As summer vacation begins to wind down, I find myself once again on the hunt for interesting repertoire to add to my teaching library. This search is a bit more intense this summer as I am also preparing to teach a course on Elementary Piano Pedagogy and Literature in the coming months. I am always amazed at the treasures that can be found through a simple Google search.
While looking for music for young students, I decided to see what other composers had written an “Album for the Young.” Of course, I was familiar with contributions by Schumann and Tchaikovsky. That’s when I noticed a name with which I was completely unfamiliar – Xaver Scharwenka.
Scharwenka (1850-1924) was a Polish born composer who would study music once he and his family immigrated to Germany. He was known as one of the foremost pianists of his generation, particularly recognized for his lyrical, cantabile tone in his interpretation of Chopin’s compositions. Because of his fame as a performer, he was a highly-desired teacher and made significant contributions to the field of pedagogy. In October 1881, Scharwenka would establish his own conservatory of music study in Berlin; a decade later, a second branch of the conservatory would open in New York. In 1907, his treatise Methodik des Klavierspiels documented his approach to piano instruction that would influence German teachers of future generations.
In 1885, Scharwenka’s Album for the Young, Op. 62 was first published in Leipzig by Breitkopf und Härtel. The collection of 12 character pieces shows the influence of both Chopin and Schumann on Scharwenka’s compositional style. The pieces are also marked by the composer’s use of folk-like dance rhythms and intriguing harmonic choices. Each of the character pieces require relatively small hand spans (never exceeding an octave) and seem to be technically approachable by a student moving into the intermediate realm of study.
The set opens with a charming “Marche” (Op. 62, No. 1) that is reminiscent of a parade with its staccato chords and memorable melody. While the A section would be approachable by a gifted late-elementary pianist, the middle section of the three-part Marche is where the technical challenge lies. With the bass accompaniment full of large leaps and the two-voice figures that demand careful consideration of fingering patterns, this section in F major requires a mature piano student.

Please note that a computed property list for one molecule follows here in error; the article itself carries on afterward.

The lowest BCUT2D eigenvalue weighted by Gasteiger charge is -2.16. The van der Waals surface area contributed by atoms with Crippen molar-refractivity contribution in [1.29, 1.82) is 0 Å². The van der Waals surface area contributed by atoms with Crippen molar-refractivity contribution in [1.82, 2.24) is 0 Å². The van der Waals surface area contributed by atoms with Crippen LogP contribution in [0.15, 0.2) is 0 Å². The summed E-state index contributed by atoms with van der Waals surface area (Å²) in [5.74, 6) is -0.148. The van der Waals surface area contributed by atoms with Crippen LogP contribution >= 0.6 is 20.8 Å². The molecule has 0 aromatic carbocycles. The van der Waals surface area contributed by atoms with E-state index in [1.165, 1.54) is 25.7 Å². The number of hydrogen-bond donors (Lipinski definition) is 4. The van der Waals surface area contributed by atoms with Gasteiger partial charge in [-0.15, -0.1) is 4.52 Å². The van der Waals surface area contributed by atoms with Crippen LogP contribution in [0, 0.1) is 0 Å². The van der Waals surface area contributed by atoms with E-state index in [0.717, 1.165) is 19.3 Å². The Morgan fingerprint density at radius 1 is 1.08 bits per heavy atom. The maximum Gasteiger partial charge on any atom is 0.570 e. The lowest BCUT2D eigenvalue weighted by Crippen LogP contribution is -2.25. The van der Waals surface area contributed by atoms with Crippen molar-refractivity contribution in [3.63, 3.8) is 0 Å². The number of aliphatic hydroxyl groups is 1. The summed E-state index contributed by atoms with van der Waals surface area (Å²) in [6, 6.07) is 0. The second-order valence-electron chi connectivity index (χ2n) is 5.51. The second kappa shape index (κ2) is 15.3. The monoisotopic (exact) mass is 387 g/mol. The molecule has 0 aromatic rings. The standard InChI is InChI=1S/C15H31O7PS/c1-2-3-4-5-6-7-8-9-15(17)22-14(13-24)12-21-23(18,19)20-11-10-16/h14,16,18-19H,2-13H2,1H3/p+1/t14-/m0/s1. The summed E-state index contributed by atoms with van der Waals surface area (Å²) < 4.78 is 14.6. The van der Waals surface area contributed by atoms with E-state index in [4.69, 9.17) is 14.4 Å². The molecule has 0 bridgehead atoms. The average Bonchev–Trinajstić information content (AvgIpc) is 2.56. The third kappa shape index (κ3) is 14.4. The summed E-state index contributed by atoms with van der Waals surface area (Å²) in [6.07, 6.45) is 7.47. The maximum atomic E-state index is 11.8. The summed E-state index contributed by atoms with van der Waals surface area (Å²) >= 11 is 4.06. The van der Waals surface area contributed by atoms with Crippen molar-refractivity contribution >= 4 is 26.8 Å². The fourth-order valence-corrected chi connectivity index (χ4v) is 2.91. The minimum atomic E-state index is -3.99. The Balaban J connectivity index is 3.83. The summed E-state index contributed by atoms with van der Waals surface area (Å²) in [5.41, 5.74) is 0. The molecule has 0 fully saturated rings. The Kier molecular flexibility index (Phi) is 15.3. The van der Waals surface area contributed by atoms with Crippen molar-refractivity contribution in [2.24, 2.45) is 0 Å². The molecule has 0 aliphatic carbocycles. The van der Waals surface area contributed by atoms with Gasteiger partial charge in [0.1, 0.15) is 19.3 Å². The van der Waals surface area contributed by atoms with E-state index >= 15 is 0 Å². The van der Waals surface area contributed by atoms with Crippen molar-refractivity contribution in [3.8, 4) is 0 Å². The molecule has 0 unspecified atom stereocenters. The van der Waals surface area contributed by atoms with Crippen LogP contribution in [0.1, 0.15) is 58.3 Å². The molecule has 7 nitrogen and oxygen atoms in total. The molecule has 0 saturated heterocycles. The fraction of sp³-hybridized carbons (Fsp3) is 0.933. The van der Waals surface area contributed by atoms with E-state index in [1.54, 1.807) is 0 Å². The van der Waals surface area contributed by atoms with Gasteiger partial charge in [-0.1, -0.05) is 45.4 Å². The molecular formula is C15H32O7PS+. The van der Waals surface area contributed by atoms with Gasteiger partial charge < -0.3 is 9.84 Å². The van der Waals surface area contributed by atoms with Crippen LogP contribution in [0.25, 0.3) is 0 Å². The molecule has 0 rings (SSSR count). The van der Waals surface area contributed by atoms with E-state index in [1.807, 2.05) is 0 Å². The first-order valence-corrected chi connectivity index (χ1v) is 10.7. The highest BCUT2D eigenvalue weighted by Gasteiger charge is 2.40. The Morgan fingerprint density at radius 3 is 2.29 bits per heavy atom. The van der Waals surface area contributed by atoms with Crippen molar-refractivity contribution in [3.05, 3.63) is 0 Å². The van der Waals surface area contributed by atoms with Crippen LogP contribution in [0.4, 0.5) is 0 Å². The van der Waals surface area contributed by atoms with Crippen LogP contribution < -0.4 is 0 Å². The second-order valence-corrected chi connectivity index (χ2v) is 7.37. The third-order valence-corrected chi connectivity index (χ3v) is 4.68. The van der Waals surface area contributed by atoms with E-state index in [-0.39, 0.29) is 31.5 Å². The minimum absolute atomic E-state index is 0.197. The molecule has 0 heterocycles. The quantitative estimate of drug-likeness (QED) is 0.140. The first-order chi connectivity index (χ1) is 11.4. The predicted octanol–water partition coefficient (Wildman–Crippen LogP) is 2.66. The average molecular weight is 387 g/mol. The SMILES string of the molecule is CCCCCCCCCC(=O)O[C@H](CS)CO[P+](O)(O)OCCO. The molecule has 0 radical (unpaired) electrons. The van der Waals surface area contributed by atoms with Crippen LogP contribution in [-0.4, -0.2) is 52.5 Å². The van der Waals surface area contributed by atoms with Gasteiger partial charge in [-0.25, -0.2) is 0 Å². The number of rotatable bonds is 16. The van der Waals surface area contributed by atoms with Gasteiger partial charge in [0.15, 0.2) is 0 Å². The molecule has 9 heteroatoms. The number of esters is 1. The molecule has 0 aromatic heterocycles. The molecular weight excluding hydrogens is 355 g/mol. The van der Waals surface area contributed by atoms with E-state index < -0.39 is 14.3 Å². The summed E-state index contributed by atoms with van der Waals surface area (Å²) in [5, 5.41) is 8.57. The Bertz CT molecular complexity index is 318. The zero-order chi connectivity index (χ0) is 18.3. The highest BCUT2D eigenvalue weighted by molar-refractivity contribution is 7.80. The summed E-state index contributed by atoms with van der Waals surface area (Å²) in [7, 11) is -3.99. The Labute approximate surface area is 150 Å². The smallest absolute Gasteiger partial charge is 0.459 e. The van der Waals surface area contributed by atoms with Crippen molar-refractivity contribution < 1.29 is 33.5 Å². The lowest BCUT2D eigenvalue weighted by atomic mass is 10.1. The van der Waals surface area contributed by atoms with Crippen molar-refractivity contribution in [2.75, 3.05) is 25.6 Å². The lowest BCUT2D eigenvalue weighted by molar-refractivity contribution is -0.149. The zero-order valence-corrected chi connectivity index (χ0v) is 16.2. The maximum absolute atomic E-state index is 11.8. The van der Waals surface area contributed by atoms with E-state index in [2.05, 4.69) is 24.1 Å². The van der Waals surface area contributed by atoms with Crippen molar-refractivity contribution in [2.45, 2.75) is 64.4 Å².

“Im Volkston” (No. 2) and “Erzählung” (No. 3) almost function as a pair of pieces. Both are set in D minor and feature a folk-like melody. I find “Im Volkston” the more interesting and approachable of the pair. It presents an interesting introduction to Romantic harmonic progressions without too much distraction. Since both of these pieces are very short (33 measures and 25 measures respectively) played at moderate tempos, I would be very willing to assign either to any of my students.
“Barcarolle” (No. 4) is one of the gems of Scharwenka’s Op. 62. Its repetitive bass figure and hauntingly beautiful melody make for a fitting study to music composed in 9/8. “Minuetto” (No. 5) follows and is quite possibly one of the more awkward pieces in the Album. This dance suffers from an awkward use of hemiola that seems to fight against the natural elegance that it attempts to portray. Thankfully, the next piece — “Gavotte” (No. 6) — is another treasure in this collection. The dance is graceful, light, and extremely effective throughout. More importantly, it is a joy to play and beneficial in its demands for independence of articulation and careful attention to shaping the melodic line.
As we move into the second half of the set, we find a charming “Song Without Words” (No. 7) that features a hauntingly beautiful melodic line set over a triplet-figure accompaniment. This piece has a few instances of two-against-three that are easily prepared and could serve as an excellent introduction to the pattern for developing pianists. The “Praeludium” (No. 8) continues the focus on triplet patterns, but is deceptively difficult in its structure. The triplets are split between the hands as the melody shifts between the top and bottom voices while the hands are in close proximity on the keyboard. “Entschwundenes Glück” (No. 9) is a mournful chorale setting that is easily approachable by the young pianist. Following on the chorale’s heels is a lively “Scherzino” (No. 10) that will be a fun recital showstopper. The scherzo is in 3/4 with gracefully winding scales that make the piece sound more difficult than it actually is.
The closing two pieces of the set are the hidden gems for the late intermediate pianist. “Andante” (No. 11) feels like a companion piece to “Entschwundenes Glück” (No. 9). The possibility of featuring four gifted students in a charming set of pieces by Scharwenka (Nos. 9-12 of the opus) is a very real option. Op. 62, No. 12 is the most challenging piece of the Album for the Young. “Tarantella” (No. 12) features a highly chromatic, intricate right hand figure against a broken chord accompaniment. The right hand is not challenging simply because of the figure however. Since the figure just keeps winding around on itself, the pianist must find the finger pattern (sometimes using unexpected options) to navigate the passage successfully while maintaining the musical line throughout. Don’t avoid looking at this exciting piece because of its challenges though. I think it might be a huge hit with teen boys looking for something that sounds impressive that doesn’t require too much work to achieve one you discover a finger pattern that works for you.